The days of these logos being confined to beer stubby holders and PT shirts sold ‘in-house’ to raise funds for unit ‘pissups’ seems long gone… Back then, most people outside of the units had no idea who the sub-unit symbols represented and they were rarely, if ever seen in the public domain. So, maybe this directive will have some positive spin-offs, making the activities of our operators less visible through the identification of units through their patches and bring them back into the shadows where they belong.
 
From a collectors perspective, I wonder what effect the ruling will have? The Australian Army insignia collector market is already saturated with fakes and fantasy items. Since the early 2000’s collector/dealers have been capitalising on the wants of Australian collectors manufacturing ‘local made’ copies of known insignia plus, not infrequently, completely making shit up to sell to an eager and unsuspecting market. Will this move curtail their activities? Maybe… or maybe it is already too late and the genie is out of the bottle…. maybe it will just lead to new batches of ‘rare unofficial’ patches for units that have no knowledge of these patches existence and collectors who have few points of reference to determine what is real and what is bullshit. Time will tell I guess.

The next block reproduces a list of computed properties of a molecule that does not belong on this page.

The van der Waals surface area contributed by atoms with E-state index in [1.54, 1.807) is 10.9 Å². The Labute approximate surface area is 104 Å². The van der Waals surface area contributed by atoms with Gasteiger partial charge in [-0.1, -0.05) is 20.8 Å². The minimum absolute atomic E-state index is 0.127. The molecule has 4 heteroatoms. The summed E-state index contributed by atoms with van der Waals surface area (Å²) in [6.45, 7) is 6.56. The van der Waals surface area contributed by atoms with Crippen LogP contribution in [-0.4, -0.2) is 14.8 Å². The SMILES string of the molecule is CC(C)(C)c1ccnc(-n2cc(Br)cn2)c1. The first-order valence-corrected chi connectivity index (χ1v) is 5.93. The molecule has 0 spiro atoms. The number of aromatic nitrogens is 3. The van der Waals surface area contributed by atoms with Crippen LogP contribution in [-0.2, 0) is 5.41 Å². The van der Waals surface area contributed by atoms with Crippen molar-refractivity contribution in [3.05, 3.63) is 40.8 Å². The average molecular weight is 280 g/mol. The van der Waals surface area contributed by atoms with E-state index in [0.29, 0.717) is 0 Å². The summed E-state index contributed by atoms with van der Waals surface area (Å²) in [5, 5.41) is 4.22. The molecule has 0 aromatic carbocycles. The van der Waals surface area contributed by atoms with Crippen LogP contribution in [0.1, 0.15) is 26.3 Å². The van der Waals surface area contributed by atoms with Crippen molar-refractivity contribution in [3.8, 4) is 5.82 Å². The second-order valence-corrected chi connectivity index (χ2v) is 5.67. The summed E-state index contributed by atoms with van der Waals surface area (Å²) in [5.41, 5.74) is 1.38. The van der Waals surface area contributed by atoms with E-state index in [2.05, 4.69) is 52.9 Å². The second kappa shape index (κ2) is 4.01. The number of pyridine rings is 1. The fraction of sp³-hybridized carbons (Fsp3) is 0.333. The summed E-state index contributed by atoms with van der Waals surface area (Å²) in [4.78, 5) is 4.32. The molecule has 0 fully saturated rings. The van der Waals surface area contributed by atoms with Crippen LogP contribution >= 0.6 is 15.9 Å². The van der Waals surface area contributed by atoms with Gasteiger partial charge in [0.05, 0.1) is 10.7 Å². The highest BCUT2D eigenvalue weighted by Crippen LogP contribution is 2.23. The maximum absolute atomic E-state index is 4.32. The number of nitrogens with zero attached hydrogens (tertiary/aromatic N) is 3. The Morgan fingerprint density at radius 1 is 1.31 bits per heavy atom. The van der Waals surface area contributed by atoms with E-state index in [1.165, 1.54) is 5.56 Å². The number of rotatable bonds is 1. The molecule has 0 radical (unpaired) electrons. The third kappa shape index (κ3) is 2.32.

fantasy miltrader Aussie CDO fakes

FAKE/FANTASY Australian Special Operations unit insignia made to fool unsuspecting collectors. Not sure what drugs the manufacturer has been taking to come up with these designs, but they are figments of his imagination. Unfortunately, some collectors continue to be fooled by this bullshit.